This year the tropics have seen one of the coldest winters for some time. The water temperature dropped dramatically inshore to 18oC during the last month. This has put a dampener on some species but has brought others on the chew.
Our estuaries have suffered the worst with barramundi and other shallow water fish disappearing, but other species such as cobia, Spaniards and other pelagics have been feeding aggressively. We should see a return to good barra fishing around early September onwards, but until then there is still a few months of first class blue water action to be had.
Last month we experienced good sessions on cobia on the seagrass beds in Missionary bay. Tides around both moons are prime time when fishing inshore during winter. I prefer the run-out tide that usually starts around mid-morning during this part of the moon phase. Get a good berley trail going and fish large live baits of mullet and garfish in the berley trail. It usually does not take long for the first strike.
Cobia are best played out before bringing them to the boat as they are a very powerful fish and are capable of breaking things that you might have on the deck, including your ankles. They also have a bad habit of swimming to the boat before their first run and sometimes anglers will try and sink a gaff too soon. This is when you had better eat your Wheeties as you are going to cop the flogging of your life at the other end of the gaff, so best play them out first. Some of the better fish were around the 13kg mark although we did lose some screamers.
Sometimes when you are on the water you see some spectacular sights, one of which happened at the end of July when we were fishing wide of Eva Island. We started dropping large metal slices through these schools of large GT’s and on one of the retrieves we saw a Spaniard of around 6-7ft in length swipe the lure from the mouth of a 40lb GT. What happened next was some of the fastest spool revolutions I have ever seen. We only just had enough time to throw the anchor and give chase. We had the fish on for five minutes but we travelled for more than 800m before the fish managed to throw the hooks. It was probably the biggest Spaniard I have ever seen, especially being taken on a metal slice. I bet that GT won’t forget it either.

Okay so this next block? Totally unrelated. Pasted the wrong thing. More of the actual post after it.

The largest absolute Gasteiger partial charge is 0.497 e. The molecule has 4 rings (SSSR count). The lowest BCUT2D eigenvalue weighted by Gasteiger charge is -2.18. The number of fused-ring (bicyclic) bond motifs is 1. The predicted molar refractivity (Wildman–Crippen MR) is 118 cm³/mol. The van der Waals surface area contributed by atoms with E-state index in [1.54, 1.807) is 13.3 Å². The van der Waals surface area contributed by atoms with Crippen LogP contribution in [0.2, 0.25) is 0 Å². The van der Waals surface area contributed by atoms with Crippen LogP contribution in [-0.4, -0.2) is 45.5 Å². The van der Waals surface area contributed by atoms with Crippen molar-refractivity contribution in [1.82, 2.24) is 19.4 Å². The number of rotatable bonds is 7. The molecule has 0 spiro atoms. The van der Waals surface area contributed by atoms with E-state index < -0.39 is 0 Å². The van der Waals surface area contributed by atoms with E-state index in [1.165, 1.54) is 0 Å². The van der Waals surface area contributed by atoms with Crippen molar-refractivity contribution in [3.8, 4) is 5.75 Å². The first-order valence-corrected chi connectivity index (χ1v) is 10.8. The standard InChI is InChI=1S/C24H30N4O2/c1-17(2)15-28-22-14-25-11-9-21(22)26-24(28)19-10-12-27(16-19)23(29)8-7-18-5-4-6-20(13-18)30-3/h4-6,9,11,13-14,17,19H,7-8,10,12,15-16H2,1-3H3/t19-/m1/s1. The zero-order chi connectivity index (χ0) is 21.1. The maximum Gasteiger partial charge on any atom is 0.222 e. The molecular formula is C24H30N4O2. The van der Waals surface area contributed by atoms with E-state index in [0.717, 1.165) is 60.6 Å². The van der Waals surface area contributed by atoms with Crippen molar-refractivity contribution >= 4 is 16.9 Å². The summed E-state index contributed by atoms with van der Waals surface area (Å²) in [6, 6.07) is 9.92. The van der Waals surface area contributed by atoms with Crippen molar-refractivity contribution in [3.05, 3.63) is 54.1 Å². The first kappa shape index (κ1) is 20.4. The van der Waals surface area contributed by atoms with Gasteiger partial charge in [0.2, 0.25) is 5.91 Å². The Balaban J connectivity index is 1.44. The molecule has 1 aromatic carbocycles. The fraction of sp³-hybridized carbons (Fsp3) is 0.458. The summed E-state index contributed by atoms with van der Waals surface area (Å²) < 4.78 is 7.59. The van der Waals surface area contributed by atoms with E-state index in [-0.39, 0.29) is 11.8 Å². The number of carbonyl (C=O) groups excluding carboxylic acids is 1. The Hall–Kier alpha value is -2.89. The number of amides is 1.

Another unusual experience recently was a deformed fingermark taken during a session on soft plastics. I have seen many deformed barra over the years but never a fingermark. It looked like he was missing about 10cm of his body behind his caudal fin, but it still didn’t hinder his fighting ability.
During September I would expect to see the estuaries fire up particularly during the last half of the month. Barra, jacks and salmon should start firing again and the start of the golden grunter run should continue right through the warmer months, particularly around the dark moon periods. We have the billfish tournaments starting in September so we might have some reports during the coming issues. Fingers crossed we should see some good weather for the tournaments and a few teams from south that come every year to contest these events.
If you find yourself up this way look us up for a charter, you can get me on 0414341972.Reads: 450